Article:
The normal flora residing in the nose is wide-ranging and includes Staphylococcus aureus, Corynebacterium diphtheriae, Streptococcus pneumoniae, Haemophilus influenza, Streptococcus, Neisseria, Haemophilus, and Micrococcus.26 Mupirocin is effective active against streptococci and staphylococci, but not corynebacteria, micrococci, and the anaerobic propionibacterium spp. The newer nasal antiseptics containing PVI or alcohol are effective against all organisms found commonly and transiently in the nose including bacteria, virus and fungus.27-28 Studies of nasal decolonization for SSI prevention would be rated as follows: Mupirocin nasal decolonization = High; Antiseptic nasal decolonization = Moderate.
As the quest for zero sustained healthcare associated infections of all types continues, it will be important to become familiar with all products designed to reduce the risk of developing and transmitting HAI. Alcohol and iodine based nasal antiseptics, may provide opportunities to reduce the environmental burden of nasal pathogens within healthcare settings in ways that have never before been accessible.
Future areas of evidence-building to strengthen the effectiveness of our infection prevention efforts might potentially include:
- Patient nasal decolonization during post op period with antiseptic bathing for continuing SSI prevention;
- Surgeon and perioperative staff nasal decolonization prior to high risk surgical procedures for further SSI prevention;
- Healthcare provider nasal decolonization prior to high risk non-surgical invasive procedures such as CVC insertion, cardiac catheterization for CRBSI and sepsis prevention;
- Healthcare worker nasal decolonization especially during flu season to help reduce presenteeism (working while sick) and absenteeism;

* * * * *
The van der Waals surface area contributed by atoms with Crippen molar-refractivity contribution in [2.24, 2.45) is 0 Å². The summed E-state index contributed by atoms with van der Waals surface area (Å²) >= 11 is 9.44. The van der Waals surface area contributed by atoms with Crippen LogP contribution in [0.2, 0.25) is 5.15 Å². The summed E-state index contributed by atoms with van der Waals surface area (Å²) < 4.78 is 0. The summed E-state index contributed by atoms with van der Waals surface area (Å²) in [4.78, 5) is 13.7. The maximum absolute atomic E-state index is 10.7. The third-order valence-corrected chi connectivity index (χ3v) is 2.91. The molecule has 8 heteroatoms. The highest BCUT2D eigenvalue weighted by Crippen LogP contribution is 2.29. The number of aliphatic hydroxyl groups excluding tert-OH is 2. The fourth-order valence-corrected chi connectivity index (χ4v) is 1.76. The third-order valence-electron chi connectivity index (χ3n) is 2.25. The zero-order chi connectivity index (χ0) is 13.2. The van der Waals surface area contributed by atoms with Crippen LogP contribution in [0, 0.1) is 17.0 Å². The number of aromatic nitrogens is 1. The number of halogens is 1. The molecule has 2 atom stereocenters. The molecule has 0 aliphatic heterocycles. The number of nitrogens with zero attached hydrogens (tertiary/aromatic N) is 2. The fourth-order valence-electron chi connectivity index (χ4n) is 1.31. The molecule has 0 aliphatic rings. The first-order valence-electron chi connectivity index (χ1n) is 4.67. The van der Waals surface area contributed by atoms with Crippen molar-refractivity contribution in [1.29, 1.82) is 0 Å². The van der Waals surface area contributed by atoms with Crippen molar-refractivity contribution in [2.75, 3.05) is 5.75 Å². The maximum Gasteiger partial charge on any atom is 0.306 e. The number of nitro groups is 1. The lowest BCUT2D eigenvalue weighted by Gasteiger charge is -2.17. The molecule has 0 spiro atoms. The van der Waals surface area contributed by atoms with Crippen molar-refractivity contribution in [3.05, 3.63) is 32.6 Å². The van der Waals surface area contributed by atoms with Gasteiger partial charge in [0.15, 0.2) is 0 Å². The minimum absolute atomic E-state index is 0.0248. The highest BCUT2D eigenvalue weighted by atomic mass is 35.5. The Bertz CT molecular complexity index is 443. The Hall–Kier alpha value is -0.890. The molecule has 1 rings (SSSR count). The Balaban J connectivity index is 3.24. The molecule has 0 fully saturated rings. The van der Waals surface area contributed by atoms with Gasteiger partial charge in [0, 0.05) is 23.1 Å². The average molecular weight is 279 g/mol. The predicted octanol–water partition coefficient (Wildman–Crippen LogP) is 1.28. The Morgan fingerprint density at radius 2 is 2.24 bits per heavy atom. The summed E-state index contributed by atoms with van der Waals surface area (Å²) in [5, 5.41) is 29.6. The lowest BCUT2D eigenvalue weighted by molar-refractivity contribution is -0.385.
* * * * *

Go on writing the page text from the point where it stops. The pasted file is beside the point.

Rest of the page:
- Screening to identify asymptomatic carriage of MRSA among healthcare workers and the optimal management (e.g., decolonization therapy, follow-up monitoring) of MRSA-colonized healthcare workers;
- Epidemiology and prevention of MRSA among family members and other close contacts of patients colonized or infected with MRSA.
Sue Barnes is currently the national program leader for infection prevention and control for Kaiser Permanente’s eight regions, 38 hospitals and 630 medical offices. She plans to retire from Kaiser and begin the second chapter of her career in mid-October 2016, as an independent clinical consultant. She is board-certified in Infection Control and Prevention. She has been in the field of Infection Prevention since 1989. She has participated in the development of the APIC Guide to Elimination of CRBSI, APIC Guide to the Elimination of Infections in Hemodialysis, APIC Safe Injection Practices Position Paper and APIC Training Program for Infection Prevention in Ambulatory Care. She is a subject matter expert consultant and speaker for organizations including AORN and APIC. In addition Barnes has been published in journals including AORN Journal, American Journal of Infection Control, the Joint Commission Source for Compliance Strategies and The Permanente Journal. She served on the National APIC Board of Directors from 2010 to 2012, and was selected to represent APIC on the TAP (technical advisory panel) of the National Quality Forum (NQF) on Healthcare Associated Infections (HAI) and the NQF ESRD Steering Committee. She is the 2016 president of the SFBA APIC chapter and the 2016 president of the California APIC Coordinating Council.
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